Profiles

Oliver O’Donovan

Brent Waters


Oliver O’Donovan has made substantial contributions to the field of Christian moral theology. His work, however, is not confined to the academy; indeed, it informs the church’s mission and ministry. This brief essay cannot do justice to either the breadth or depth of his work, but some of the more significant strands can be sketched by focusing on three themes: (1) nature and social ordering, (2) eschatology and moral ordering, and (3) the church and political ordering.

Career

O’Donovan is an ordained priest in the Church of England. Prior to his appointment as Professor of Christian Ethics and Practical Theology at the University of Edinburgh in 2006, he was Regius Professor of Moral and Pastoral Theology, and Canon of Christ Church at Oxford. O’Donovan has served on a number of ecclesiastical committees and commissions, and is the author of many books, articles, and essays.

Themes

Much of O’Donovan’s early work is devoted to issues related to marriage and family, and human sexuality. His principal task is to examine why, in late modern societies, embodiment is perceived as a problem rather than a defining feature of human life. The most illuminating focal point of his inquiry is his critique of reproductive technology. In Begotten or Made? (Oxford University Press, 1984), O’Donovan notes that the Nicene Creed affirms that the Son is begotten, not made by the Father. They are alike, sharing a common being; true God from true God. The same cannot be said for creatures that are made rather than begotten by their Creator. Creatures, such as humans, are not like God.

The relationships between Father and Son, and Creator and creature are often misconstrued by late moderns. The bond between parent and child, for instance, is increasingly perceived in terms of the latter relationship; children are made, not begotten. This perception erodes the underlying equality between parent and child, for the child is reduced to an artifact of the parents’ will. The relationship between a creator and artifact can never be one of equality, for what is created bears the emblem of its creator’s will. The creator and created are not alike, and therefore alienated from each other. We beget beings that are like ourselves; we make things that are foreign from ourselves. Consequently, when children are made instead of begotten, the parent-child relationship is distorted by an implicit alienation.

Reproductive technology exacerbates this distortion. This is seen especially in how technology separates sexual intercourse from procreation through contraception or assisted reproduction such as in-vitro fertilization (IVF). Ironically, the body grows increasingly irrelevant other than being a problem to be overcome (infertility), or a resource to be exploited (donated gametes and surrogacy).

More broadly, O’Donovan contends that this transformation exemplifies the larger late-modern project of using technology to subject nature to the mastery of the human will. All forms of human life are ultimately artificial constructs of what we will them to be. We make babies and we can remake our bodies; indeed we make our identities, relationships, and social and political institutions. Effectively there is nothing natural about being human, thereby precluding the possibility of given norms against which humans should order their lives accordingly. If this late-modern presumption is correct, then it poses a daunting challenge to Christian theology.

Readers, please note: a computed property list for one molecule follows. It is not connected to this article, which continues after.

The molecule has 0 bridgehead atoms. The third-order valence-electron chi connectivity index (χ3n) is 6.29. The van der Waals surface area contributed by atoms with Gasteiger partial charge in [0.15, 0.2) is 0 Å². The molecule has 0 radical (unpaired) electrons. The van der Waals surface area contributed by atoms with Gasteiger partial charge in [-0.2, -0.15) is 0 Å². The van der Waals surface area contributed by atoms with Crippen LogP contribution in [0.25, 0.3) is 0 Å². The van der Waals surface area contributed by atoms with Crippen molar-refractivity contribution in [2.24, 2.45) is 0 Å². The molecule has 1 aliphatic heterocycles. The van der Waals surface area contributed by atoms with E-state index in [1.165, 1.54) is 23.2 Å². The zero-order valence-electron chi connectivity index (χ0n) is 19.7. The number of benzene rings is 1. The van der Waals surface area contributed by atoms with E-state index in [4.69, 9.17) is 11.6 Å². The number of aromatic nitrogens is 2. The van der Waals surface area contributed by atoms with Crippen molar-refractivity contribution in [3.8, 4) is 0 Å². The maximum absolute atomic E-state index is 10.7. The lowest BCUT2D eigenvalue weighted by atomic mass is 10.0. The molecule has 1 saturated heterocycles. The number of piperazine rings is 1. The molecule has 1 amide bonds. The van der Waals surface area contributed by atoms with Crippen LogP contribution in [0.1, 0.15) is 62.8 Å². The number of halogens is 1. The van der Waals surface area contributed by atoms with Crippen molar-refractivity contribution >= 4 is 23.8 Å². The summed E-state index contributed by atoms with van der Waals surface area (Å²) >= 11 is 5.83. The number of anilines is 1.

If nature is a problem to be overcome and a resource to be exploited, then how may Christians talk about creation as God’s good gift? O’Donovan offers a detailed answer to this question in Resurrection and Moral Order: An Outline for Evangelical Ethics (Eerdmans, 1986). His central thesis is that in the resurrection of Jesus Christ from the dead God vindicates created order. In this act, God does not allow humans to “uncreate” (14) what he has created. The resurrection does not merely vindicate the life and ministry of Jesus, for then he would be little more than a heroic figure who has been rewarded by God. Rather, since Jesus is the incarnate Word the “whole created order is taken up into the fate of this particular representative man at this particular point of history, on whose one fate turns the redemption of all” (15). Easter culminates what the Incarnation affirms, namely, that creation has not been forsaken by its Creator; it remains God’s good gift.

This vindication of created order enables O’Donovan to propose a “natural ethic.” This ethic is teleological, orienting relationships and acts toward given ends and purposes. It is natural, for instance, that women and men are drawn to each other and beget children. The purpose of this good desire, however, is not to fulfill their will to make a child, but that a couple shares their being with another by welcoming a child who has been entrusted to their care. Consequently, marriage and family are not artificial constructs, but moral structures ordained by God to order this natural desire. The same principle applies to other forms of association that humans are naturally drawn toward such as commerce or education. Here again the institutions ordering human sociality are not artificial constructs, but are designed in accordance with given ends and purposes. The purpose of banking, for instance, is not to commit fraud but to enable economic exchange.

The natural ethic is neither preservationist nor restorationist. Although the created order has been vindicated it is not yet fully redeemed. The resurrection also anticipates creation’s destiny of its redemption in Christ. Consequently, the task of moral ordering is to neither preserve creation as it is, nor is it to restore a lost, pristine condition. Rather, the goal is to align the temporal unfolding of created order with its destiny in the resurrected and exalted Christ, directing it toward the promise of a new heaven earth, not a rebuilt Garden of Eden. This eschatological orientation in turn demarcates the temporal tasks of moral, social, and political ordering. Although these tasks are important they should not be given any ultimate significance. The destiny of creation does not depend upon any particular family, organization, or nation, but upon the reign of Jesus Christ. Moreover, the roles that are played in performing these temporal tasks will be transformed in the fullness of time. The roles of spouse, parent, child, banker, ruler and the like will be displaced by sisters and brothers in Christ.

Although the hope of the world is its destiny in Christ, this eschatological orientation does not diminish the significance of the temporal ordering of creation as it is being drawn toward its appointed end. To say that these tasks do not have ultimate importance is not to say that they are unimportant. This is especially true in respect to political ordering, and O’Donovan has written detailed accounts of political theology and political ethics in his books, The Desire of the Nations: Rediscovering the Roots of Political Theology (Cambridge University Press, 1996) and The Ways of Judgment (Eerdmans, 2005).